Declan Franzmann, President and CEO, African Gold Group Inc.

Mali is the third largest gold producer in Africa.

Can you please provide some background information into African Gold Group?

Declan Franzmann (DF)African Gold Group, Inc. (AGG) was incorporated in Ontario in 2002, and is involved in the exploration and development of gold projects in West Africa. In 2005 AGG acquired several exploration concessions from Compagnie Minière d’Or SA of France. These properties were subsequently consolidated and now comprise the Kobada Gold project, located in southern Mali.

Kobada covers an area of 215 km2, and presently contains a measured and indicated mineral resource of 1.2 million ounces (oz) of gold, with a further inferred mineral resource of 1.2 million oz.

In July 2015 AGG received the mining license for Kobada, and the company also has all the necessary environmental permits in place. The project is production-ready and the company is poised to become the next gold producer in Mali, joining other successful Malian gold producers such as IAMGOLD/AngloGold Ashanti (Sadiola mine), Randgold Resources (Loulo mine and Morila mine) and Resolute Mining (Syama mine).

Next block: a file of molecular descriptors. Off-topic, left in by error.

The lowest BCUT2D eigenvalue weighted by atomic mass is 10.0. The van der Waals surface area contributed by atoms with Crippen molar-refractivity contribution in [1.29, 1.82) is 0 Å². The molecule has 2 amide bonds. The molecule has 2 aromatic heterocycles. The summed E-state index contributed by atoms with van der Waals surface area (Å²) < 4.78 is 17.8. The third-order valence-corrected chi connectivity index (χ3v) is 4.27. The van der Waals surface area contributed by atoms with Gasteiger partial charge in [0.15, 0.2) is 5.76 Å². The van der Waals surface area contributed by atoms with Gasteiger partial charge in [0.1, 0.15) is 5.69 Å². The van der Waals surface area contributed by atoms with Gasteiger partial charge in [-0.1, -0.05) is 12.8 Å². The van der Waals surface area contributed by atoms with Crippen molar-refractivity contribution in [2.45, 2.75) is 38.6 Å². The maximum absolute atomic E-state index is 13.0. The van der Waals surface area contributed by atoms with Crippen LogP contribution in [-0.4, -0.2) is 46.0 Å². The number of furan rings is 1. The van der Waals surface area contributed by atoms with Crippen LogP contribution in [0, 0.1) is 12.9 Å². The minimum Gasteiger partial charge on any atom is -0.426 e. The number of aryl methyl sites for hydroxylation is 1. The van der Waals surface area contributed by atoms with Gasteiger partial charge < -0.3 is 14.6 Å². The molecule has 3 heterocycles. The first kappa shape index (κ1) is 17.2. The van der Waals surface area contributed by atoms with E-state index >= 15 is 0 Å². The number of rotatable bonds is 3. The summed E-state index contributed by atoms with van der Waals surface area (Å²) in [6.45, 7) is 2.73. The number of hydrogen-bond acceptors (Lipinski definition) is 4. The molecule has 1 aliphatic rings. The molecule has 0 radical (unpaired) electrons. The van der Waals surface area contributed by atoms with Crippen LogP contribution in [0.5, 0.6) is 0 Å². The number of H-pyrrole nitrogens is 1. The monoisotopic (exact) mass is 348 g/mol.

How does the grade found at Kobada compare to neighboring mines?

DF: The Kobada gold deposit has an average resource grade of 1.05 gram per metric ton (g/mt) Au. Whilst this may be considered low grade, there are important aspects to the mineralization that enhance its economic potential. Firstly the geology of the deposit comprises a very deep weathering profile, with the base of oxidation measured at depths of more than 100 meters below surface. Secondly, the ore types are hosted in a very fine-grained saprolite rock, and much of this material is finer than 100 micron (0.1 mm). Conversely, most of the gold is much coarser that 100 micron. These two factors make the concentration of gold utilizing techniques that take advantage of contrasting size and density of material very effective, allowing the processing of ore at similar cost per mt treated to that of a heap leach operation, but with significantly faster and higher recovery.

This also has significant benefits on the pre-production capital costs of the project.

What company milestones have been achieved at Kobada over the last year?

DF: During the past 12 months, AGG has carried out extensive work at Kobada. The company has produced a preliminary economic assessment, carried out baseline environmental work, as well as submitting the environmental impact statement assessment to the government, which has been accepted, and the environmental permit granted. The company worked through the Malian government’s requirements to justify the award of the mining license, which was granted in July 2015. This included extensive community liaison and the finalization of the community development plan.

The company is finalizing the Kobada Feasibility Study to support project finance.

What strategy does AGG have in place to advance its flagship property, Kobada?